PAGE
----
AUTHOR: Douglas Coupland
I really enjoyed this book, although I kind of find that surprising because Coupland doesn't really develop terribly strong characters. I suppose what I found most endearing of all was the uber-liberal sprinkling of pop culture references used throughout the book -- almost every single one made me grin in recognition. Coupland definitely gets "Gen X" spot on; I believe, if I'm not mistaken, that that is what he is known for. He writes believable, if not very in-depth, characters, and I did find myself becoming attached to a few of them, particularly Dan (the protagonist). Despite this being a book I feel was almost devoid of emotion (from any of the characters), I still did find myself rooting for him. The story is written in small chunks, to be digested like mini-chapters (it's supposed to be Dan's "diary"), so it's easy to feel kind of as disconnected from the plot as each chunk is from the next. But at the same time, a fine story is woven -- and, I did find myself emotional at the sentimental and heartwarming end of the book. It's definitely a fun read, especially for those who grew up in the 90's -- not to say I'm anywhere near the age the book's characters would be, but I still recognized everything they referred to. My particular favorite thing about the book was Dan's stream-of-consciousness journaling -- you'll have to read the book to see what I mean. (Target. Oh I wish I were an Oscar Meyer weiner. OJ & Nicole. Tickle Me Elmo. The stained dress. Ring Pops. --See? I can do it, too!)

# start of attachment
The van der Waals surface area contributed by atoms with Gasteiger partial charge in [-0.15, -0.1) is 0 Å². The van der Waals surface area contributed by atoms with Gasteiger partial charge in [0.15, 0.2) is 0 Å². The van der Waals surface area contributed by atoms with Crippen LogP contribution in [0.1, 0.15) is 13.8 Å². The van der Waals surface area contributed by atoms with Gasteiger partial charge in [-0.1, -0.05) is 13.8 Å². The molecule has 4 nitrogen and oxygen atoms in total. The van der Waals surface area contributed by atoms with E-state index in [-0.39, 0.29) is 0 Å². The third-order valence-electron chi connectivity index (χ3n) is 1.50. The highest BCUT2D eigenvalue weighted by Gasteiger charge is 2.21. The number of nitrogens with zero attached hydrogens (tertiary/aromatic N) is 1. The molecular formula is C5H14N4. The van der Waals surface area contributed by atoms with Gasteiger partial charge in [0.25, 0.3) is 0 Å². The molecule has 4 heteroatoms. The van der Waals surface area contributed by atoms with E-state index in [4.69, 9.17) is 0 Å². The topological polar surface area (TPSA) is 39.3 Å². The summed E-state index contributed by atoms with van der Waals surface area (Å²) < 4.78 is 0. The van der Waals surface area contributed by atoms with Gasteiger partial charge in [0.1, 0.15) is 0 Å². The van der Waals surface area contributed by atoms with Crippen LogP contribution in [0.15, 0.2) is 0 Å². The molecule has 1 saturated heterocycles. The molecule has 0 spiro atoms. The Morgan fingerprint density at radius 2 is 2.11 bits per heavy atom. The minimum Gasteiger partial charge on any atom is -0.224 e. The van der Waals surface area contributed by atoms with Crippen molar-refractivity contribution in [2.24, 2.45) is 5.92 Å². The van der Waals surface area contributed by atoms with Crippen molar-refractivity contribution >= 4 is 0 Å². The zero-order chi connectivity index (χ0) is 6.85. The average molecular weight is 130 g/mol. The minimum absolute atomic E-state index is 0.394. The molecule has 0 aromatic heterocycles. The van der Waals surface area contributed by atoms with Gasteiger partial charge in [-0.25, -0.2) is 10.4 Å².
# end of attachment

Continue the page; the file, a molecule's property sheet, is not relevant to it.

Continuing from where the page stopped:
TITLE: The Kite Runner
AUTHOR: Khaled Hosseini
This book was...amazing. I cried so many times while reading it. I didn't find it terribly engaging at first, but it ended up really drawing me in -- the last half of the book flew by so fast! I thought it would take me ages to read, but that was not the case. Hosseini manages to create such lovable characters, even out of the protagonist who you want to dislike for his childhood mistakes. But of course you end up understanding why he made the choices he made, even if you disagree with them. It's a heart-wrenching story, to be entirely honest, but I do recommend that everyone who hasn't already should read it. I learned so much about Afghanistan's history & people -- I was talking with my mom about this book, and we both agreed that what we love most is what we learn about people from the novels we read. You don't even realize you are learning a bit of history here & there as you become engrossed in the story being told. I really didn't know nearly as much about how the Taliban came to Afghanistan, and the country's history (at least from the 1970s on). I am interested in learning much more, now. I know that a novel can't give me the entire story, but my interest was definitely piqued. I think that's the thing about stories -- they can give you such perspective. Something you might not otherwise see, because it's very difficult to put yourself in someone else's shoes. Wonderful storytellers can do that for you, make you see the world through someone else's eyes. I think Hosseini did an amazing job.
Okay -- it's late(ish), and I have to get up to catch a 6:45am flight to Texas tomorrow morning. Which means I'll probably be up at around 4 (if I ever get to sleep at all!). Oy.
I'll be in Austin for the next week (until Sunday afternoon), so I probably won't post unless I find myself near a computer with a bit of time to kill, but I don't mind the break. Love & kisses until you hear from me again! xo
TITLE: Signs of Life: Channel Surfing Through 90s Culture
AUTHOR: Jennifer Joseph & Lisa Taplin, eds.